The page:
I enjoy the challenge of figuring out how to get through barriers as a blind athlete. It requires building new systems and techniques, assembling great teams, and preparing for specific challenges. For example, when I climbed Losar—a 3,000-foot ice climb in Nepal, I had to discover the most efficient method for moving quickly up the face and saving energy. After much experimentation, this proved to be climbing as a team of three with the leader bringing up two ropes and a partner climbing above me and off to the side in order to give me audible clues. On a face like this, I could be climbing five feet off to the right or left and be climbing grade five instead of grade four. So being able to follow my partner’s line saved tremendous energy and kept me strong for the grade 5+ pitches near the top.
- Which athletes or other individuals have been your biggest source of inspiration?
Terry Fox was my first major inspiration. After losing a leg to cancer, he turned into the storm and attacked head on when he decided to run thousands of miles across Canada. Later, Mark Wellman and Hugh Herr became major influences. Mark was paralyzed from the waist down in an accident yet found a way to climb; over seven days, he made about 7,000 pull ups to climb the 3,000 ft face of El Capitan. Hugh lost both of his feet due to frostbite and went on to become a talented rock climber using prosthetic legs that he developed while earning his PhD at MIT.
- What advice would you give to newcomers to climbing today?
Join a climbing club, take avalanche classes, take anchor courses, and learn as much as you can. Do what it takes to surround yourself with veteran climbers and gain experience. There is a big learning curve in climbing and mistakes can be fatal. So build up to things, take it step by step, and push but not too hard.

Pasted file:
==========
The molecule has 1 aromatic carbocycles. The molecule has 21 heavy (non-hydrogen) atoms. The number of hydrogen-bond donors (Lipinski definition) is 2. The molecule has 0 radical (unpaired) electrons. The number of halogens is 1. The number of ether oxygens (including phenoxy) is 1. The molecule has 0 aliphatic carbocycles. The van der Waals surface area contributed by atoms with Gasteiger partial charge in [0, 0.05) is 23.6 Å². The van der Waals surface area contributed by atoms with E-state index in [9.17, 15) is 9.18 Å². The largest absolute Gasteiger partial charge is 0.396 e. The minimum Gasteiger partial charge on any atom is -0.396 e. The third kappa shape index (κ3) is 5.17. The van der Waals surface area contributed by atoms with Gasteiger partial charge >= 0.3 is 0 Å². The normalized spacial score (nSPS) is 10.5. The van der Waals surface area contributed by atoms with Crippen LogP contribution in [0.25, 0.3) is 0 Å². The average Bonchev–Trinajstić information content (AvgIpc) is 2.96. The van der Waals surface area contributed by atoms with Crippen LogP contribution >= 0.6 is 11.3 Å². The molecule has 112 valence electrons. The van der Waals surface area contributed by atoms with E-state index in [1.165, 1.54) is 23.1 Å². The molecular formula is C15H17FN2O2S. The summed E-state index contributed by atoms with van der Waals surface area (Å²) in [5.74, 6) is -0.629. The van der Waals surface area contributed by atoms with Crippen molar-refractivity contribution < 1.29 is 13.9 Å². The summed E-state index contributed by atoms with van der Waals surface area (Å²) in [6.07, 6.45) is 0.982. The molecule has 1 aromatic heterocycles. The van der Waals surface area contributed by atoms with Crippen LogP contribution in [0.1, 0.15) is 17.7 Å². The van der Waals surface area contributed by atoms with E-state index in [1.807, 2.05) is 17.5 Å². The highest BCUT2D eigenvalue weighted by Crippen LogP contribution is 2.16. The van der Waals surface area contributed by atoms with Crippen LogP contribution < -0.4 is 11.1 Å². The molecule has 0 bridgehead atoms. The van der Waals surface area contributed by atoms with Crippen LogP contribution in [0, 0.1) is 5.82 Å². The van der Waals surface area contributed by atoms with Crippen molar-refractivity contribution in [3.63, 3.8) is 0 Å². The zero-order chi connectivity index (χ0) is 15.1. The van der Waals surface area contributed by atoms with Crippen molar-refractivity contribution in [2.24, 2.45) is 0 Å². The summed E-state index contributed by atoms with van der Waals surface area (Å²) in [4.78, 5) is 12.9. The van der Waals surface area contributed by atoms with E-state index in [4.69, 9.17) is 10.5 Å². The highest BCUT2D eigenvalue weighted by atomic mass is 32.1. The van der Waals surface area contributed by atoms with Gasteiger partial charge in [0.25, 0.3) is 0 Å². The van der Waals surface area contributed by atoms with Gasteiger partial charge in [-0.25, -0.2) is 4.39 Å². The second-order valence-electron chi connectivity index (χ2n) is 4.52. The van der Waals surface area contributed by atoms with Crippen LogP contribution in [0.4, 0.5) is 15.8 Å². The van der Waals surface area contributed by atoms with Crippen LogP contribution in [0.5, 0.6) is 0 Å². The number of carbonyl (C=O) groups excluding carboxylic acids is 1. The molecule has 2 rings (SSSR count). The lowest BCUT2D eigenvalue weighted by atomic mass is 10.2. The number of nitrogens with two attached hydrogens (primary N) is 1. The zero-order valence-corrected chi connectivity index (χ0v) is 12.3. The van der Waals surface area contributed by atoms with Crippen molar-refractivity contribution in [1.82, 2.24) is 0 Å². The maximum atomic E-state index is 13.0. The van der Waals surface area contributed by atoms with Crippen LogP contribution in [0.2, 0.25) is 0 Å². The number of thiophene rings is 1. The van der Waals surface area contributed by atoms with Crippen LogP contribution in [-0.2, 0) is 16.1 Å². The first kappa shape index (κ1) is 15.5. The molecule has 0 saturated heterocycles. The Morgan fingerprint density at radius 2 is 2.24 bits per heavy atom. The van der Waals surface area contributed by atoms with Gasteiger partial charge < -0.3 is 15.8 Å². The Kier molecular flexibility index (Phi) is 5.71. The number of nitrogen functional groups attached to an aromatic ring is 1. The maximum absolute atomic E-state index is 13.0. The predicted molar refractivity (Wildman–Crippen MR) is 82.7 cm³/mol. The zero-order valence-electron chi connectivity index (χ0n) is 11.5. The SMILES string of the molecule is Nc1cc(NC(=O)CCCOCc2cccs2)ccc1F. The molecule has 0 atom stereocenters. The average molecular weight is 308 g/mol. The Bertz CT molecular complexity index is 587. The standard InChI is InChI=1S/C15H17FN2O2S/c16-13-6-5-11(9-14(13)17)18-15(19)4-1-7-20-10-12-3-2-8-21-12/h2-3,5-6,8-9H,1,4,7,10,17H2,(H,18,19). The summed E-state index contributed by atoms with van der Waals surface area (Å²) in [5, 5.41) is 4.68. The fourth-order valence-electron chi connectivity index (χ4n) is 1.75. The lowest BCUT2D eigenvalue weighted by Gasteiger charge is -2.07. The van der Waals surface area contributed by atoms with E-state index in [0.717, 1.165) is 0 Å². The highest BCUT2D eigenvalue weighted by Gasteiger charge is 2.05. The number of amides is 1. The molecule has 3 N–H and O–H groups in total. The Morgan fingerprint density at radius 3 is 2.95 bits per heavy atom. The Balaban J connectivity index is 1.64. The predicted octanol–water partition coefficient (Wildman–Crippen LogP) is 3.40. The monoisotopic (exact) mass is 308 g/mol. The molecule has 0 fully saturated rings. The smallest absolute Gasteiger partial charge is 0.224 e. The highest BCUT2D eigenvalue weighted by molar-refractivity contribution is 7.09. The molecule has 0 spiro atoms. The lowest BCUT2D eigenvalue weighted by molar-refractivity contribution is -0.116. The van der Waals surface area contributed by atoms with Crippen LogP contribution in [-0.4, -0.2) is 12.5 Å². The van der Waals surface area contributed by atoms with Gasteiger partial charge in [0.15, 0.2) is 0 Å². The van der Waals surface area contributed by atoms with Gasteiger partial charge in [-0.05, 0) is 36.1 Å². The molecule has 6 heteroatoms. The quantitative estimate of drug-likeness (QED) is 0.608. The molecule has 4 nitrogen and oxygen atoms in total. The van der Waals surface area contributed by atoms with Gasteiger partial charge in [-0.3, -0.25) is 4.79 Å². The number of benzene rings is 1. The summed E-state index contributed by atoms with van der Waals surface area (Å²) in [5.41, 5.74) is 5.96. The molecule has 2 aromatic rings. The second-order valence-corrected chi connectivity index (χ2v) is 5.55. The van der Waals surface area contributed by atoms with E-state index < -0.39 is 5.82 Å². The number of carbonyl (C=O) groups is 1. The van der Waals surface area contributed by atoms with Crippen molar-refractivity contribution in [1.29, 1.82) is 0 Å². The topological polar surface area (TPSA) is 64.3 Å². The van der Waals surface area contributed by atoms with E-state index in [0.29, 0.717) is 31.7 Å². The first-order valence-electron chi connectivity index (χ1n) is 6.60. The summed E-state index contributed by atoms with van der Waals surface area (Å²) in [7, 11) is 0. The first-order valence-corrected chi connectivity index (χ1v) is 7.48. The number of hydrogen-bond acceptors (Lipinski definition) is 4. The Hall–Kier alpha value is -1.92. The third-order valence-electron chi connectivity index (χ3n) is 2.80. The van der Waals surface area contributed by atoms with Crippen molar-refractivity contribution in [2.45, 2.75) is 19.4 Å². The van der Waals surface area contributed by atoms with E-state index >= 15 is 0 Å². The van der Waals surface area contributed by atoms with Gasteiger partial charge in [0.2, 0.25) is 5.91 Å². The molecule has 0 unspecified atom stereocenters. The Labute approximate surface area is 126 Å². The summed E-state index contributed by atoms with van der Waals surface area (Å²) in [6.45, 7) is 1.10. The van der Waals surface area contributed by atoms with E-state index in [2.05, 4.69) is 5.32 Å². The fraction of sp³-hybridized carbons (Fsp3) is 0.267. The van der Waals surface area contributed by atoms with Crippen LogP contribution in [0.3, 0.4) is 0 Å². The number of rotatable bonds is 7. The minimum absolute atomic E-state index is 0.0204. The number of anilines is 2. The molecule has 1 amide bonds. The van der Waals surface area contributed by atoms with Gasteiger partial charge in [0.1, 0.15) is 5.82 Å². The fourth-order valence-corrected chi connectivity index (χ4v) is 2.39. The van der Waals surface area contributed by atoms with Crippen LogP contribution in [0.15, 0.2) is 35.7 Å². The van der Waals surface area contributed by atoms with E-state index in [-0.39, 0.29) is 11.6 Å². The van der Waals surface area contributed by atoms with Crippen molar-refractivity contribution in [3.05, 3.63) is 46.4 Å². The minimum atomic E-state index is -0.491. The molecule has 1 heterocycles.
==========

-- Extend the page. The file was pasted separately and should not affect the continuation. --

- What the first thing you look forward to doing after a long expedition / race?
Playing with my kids and hugging my wife are the greatest joys. But simple pleasures like lying in a park, feeling a soft breeze, and listening to sounds of laughter as kids swing on the monkey bars bring great pleasure.
- How do you balance your training schedule with your “real” job?
Since I travel so much, I am forced to train on the road. Often I work out in a hotel gym or even in my room doing body-weight exercises. I try to maintain a base fitness by going out with friends on sports that are mini-adventures. It doesn’t feel quite as much like training when I’m biking or skiing or kayaking with my amigos.
- In 10 years I hope to be…
Build my non-profit, No Barriers (http://NoBarriersUSA.org), into a major influential organization that has a real impact on people with challenges, which is everyone. My goal is to develop the No Barriers mindset that sets lofty goals, emphasizes innovation, creates support system, and fosters leadership.
- Six-word bio – In exactly six words summarize yourself
Lost my sight, not my vision
- What music gets you fired up?
I admit that I like cheesy 80s work out tunes from the likes of Bon Jovi, Guns and Roses, and Journey.
- If you were a super hero, who would you be?
Daredevil! This Marvel comic superhero fueled my boyhood dreams. I was even featured on the cover of a sports magazine as the “Real Daredevil!”
Catch up with Erik on:
Follow Erik on Facebook:
Erik’s Facebook Page
Follow Erik on YouTube:
Erik’s YouTube Channel
Follow Erik on Twitter:
Erik’s Twitter Account